The United States debt

Didn't figure you guys would use this, but it caught my eye.

By Daniel DeMarco |Staff Writer|

Didn't figure you guys would use this, but it caught my eye.

The U.S. debt is $17 trillion.

CSUSB economic professors believe that the debt is a necessary evil.

“Do I like the high deficits of recent years? No. But I understand why they are necessary for the economy,” said Economic Professor Dr. Thomas Pierce.

This year’s deficit above is estimated at about $650 billion. From 2009-2012, the U.S. yearly deficits were exceeding a trillion dollars.

“In my opinion, and many economists would agree, the government has not acted irresponsibly in it’s spending,” said Dr. Pierce.

Many economists do not think that $650 billion is a small amount of money, but they also stress that it is a significant decrease from years prior and a sign of progress.

The average person has preconceived notions of what debt is, but this does not necessarily translate well when considering debt on a national level.

Economists say it’s a mistake to compare government debt and deficits in the average household as they are two very different systems.

The government more commonly has a deficit rather than a surplus.

The last surpluses ran from 1998-2001, and before that, there had not been a surplus since 1969.

Many economists see deficit spending as an investment with the intention of improving the economy.

The theory behind this is that the economy will get worse and the government has to pick up the slack to get the economy back on its feet, at which time the improved economy will go on to help pay off the investments that the government previously made with taxes.

High employment and high spending is a good thing for the government because it means more taxes, which means more money the government earns, creating a win situation for both the public and the government.

The American Recovery and Reinvestment Act of 2009 is an example of government spending to stimulate the economy that includes a $787 billion package, also known as the Obama Stimulus Package, which economists say helped better the recession of recent years.

If not for the stimulus package, many economists think the recent recession would have gotten worse and lasted much longer.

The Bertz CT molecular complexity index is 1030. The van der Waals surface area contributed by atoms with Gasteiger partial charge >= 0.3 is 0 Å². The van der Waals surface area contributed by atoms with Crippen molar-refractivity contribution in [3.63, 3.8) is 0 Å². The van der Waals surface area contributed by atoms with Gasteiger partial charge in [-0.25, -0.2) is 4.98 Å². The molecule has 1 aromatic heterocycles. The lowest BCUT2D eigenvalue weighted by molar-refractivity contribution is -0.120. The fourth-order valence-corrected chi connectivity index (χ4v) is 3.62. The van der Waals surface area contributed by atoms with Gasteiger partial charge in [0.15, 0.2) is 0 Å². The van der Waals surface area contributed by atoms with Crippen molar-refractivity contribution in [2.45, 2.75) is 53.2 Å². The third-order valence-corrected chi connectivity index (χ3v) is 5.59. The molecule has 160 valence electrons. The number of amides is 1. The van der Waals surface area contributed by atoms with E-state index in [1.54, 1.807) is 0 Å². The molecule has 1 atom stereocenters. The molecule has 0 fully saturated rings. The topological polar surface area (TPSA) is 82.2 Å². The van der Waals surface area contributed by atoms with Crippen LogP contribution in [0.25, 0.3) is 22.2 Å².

According to Dr. Pierce, many economists felt a bigger stimulus package, or a second package, would have been even more beneficial for the economy, but the public support was not there.

Professor Mayo Toruño, Chair of the Economics Department, compares the issue of debt and spending to students, “Taking out a loan to finance a college education is not a bad idea, indeed it can be very smart. Yes, there will be the burden of paying it back, but there is also the extra income that’s gained from increasing one’s earning power through a college education.”

Toruño adds, “It’s not just debt that matters, or even debt as a fraction of GDP, it’s the purposes to which the debt is put.”

The method by which the government borrows money is to sell the debt in forms of treasury bonds/notes/bills/etc., which can then be bought by anyone.

The government then reimburses the buyer over a set amount of years with added interest.

Most of the government debt is held domestically, so the money is being put back into the nation as the debts are paid off.

An economy is commonly measured by its GDP, which is all of the product in monetary value which is being produced within the nation that directly benefits the nation.

Since 2009, the U.S. economy has had an average quarterly GDP increase of around 2 percent.

According to Dr. Pierce, a healthy economy needs about a 4 percent quarterly increase in the GDP.

Nonetheless, he adds, the consistent increase shows a healing economy, even if slower than desired.

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